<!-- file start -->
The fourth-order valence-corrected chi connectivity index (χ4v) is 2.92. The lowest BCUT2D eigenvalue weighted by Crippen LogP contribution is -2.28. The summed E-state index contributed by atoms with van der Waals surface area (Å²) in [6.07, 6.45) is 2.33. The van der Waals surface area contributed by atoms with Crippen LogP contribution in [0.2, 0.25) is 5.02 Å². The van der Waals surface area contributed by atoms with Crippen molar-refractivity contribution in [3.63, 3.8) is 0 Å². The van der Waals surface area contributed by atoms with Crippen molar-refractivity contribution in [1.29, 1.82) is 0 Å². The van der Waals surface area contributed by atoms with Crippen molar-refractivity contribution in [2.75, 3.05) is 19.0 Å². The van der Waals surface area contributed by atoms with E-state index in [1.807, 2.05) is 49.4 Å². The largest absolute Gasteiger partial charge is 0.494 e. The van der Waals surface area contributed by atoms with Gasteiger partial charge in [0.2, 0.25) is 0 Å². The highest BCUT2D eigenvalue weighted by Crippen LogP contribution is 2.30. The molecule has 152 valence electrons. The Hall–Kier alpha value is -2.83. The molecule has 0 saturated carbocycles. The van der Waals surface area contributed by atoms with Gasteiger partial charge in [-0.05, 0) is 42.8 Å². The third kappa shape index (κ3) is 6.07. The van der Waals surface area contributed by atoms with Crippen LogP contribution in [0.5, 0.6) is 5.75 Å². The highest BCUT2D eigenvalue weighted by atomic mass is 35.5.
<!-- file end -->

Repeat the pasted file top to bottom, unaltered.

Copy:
The fourth-order valence-corrected chi connectivity index (χ4v) is 2.92. The lowest BCUT2D eigenvalue weighted by Crippen LogP contribution is -2.28. The summed E-state index contributed by atoms with van der Waals surface area (Å²) in [6.07, 6.45) is 2.33. The van der Waals surface area contributed by atoms with Crippen LogP contribution in [0.2, 0.25) is 5.02 Å². The van der Waals surface area contributed by atoms with Crippen molar-refractivity contribution in [3.63, 3.8) is 0 Å². The van der Waals surface area contributed by atoms with Crippen molar-refractivity contribution in [1.29, 1.82) is 0 Å². The van der Waals surface area contributed by atoms with Crippen molar-refractivity contribution in [2.75, 3.05) is 19.0 Å². The van der Waals surface area contributed by atoms with E-state index in [1.807, 2.05) is 49.4 Å². The largest absolute Gasteiger partial charge is 0.494 e. The van der Waals surface area contributed by atoms with Gasteiger partial charge in [0.2, 0.25) is 0 Å². The highest BCUT2D eigenvalue weighted by Crippen LogP contribution is 2.30. The molecule has 152 valence electrons. The Hall–Kier alpha value is -2.83. The molecule has 0 saturated carbocycles. The van der Waals surface area contributed by atoms with Gasteiger partial charge in [-0.05, 0) is 42.8 Å². The third kappa shape index (κ3) is 6.07. The van der Waals surface area contributed by atoms with Crippen LogP contribution in [0.5, 0.6) is 5.75 Å². The highest BCUT2D eigenvalue weighted by atomic mass is 35.5.